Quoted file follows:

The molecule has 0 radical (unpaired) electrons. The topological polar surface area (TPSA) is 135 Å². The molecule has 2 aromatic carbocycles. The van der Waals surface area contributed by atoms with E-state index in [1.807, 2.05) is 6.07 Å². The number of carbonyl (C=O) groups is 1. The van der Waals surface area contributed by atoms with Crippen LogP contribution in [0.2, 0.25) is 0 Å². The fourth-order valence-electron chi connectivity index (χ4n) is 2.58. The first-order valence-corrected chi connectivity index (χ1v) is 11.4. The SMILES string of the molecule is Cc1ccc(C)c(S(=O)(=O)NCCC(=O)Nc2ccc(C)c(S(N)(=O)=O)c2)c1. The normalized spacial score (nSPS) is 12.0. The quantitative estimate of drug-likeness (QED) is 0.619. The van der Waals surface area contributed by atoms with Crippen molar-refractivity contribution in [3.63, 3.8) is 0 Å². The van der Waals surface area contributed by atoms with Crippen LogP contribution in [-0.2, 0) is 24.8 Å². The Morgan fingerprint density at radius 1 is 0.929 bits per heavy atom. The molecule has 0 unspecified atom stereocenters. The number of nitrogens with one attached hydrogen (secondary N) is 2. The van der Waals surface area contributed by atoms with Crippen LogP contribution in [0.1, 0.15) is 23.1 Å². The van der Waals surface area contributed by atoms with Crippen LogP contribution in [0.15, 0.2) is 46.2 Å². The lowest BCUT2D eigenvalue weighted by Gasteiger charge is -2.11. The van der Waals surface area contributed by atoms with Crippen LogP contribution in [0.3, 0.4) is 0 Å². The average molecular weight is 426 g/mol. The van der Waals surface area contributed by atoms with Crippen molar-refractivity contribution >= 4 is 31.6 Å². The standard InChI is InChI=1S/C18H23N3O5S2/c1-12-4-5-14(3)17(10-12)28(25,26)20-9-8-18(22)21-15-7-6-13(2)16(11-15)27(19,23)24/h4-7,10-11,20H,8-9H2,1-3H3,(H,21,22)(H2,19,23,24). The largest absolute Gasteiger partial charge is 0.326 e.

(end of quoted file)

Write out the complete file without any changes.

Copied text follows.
The molecule has 0 radical (unpaired) electrons. The topological polar surface area (TPSA) is 135 Å². The molecule has 2 aromatic carbocycles. The van der Waals surface area contributed by atoms with E-state index in [1.807, 2.05) is 6.07 Å². The number of carbonyl (C=O) groups is 1. The van der Waals surface area contributed by atoms with Crippen LogP contribution in [0.2, 0.25) is 0 Å². The fourth-order valence-electron chi connectivity index (χ4n) is 2.58. The first-order valence-corrected chi connectivity index (χ1v) is 11.4. The SMILES string of the molecule is Cc1ccc(C)c(S(=O)(=O)NCCC(=O)Nc2ccc(C)c(S(N)(=O)=O)c2)c1. The normalized spacial score (nSPS) is 12.0. The quantitative estimate of drug-likeness (QED) is 0.619. The van der Waals surface area contributed by atoms with Crippen molar-refractivity contribution in [3.63, 3.8) is 0 Å². The van der Waals surface area contributed by atoms with Crippen LogP contribution in [-0.2, 0) is 24.8 Å². The Morgan fingerprint density at radius 1 is 0.929 bits per heavy atom. The molecule has 0 unspecified atom stereocenters. The number of nitrogens with one attached hydrogen (secondary N) is 2. The van der Waals surface area contributed by atoms with Crippen LogP contribution in [0.1, 0.15) is 23.1 Å². The van der Waals surface area contributed by atoms with Crippen LogP contribution in [0.15, 0.2) is 46.2 Å². The lowest BCUT2D eigenvalue weighted by Gasteiger charge is -2.11. The van der Waals surface area contributed by atoms with Crippen LogP contribution in [0.3, 0.4) is 0 Å². The average molecular weight is 426 g/mol. The van der Waals surface area contributed by atoms with Crippen molar-refractivity contribution >= 4 is 31.6 Å². The standard InChI is InChI=1S/C18H23N3O5S2/c1-12-4-5-14(3)17(10-12)28(25,26)20-9-8-18(22)21-15-7-6-13(2)16(11-15)27(19,23)24/h4-7,10-11,20H,8-9H2,1-3H3,(H,21,22)(H2,19,23,24). The largest absolute Gasteiger partial charge is 0.326 e.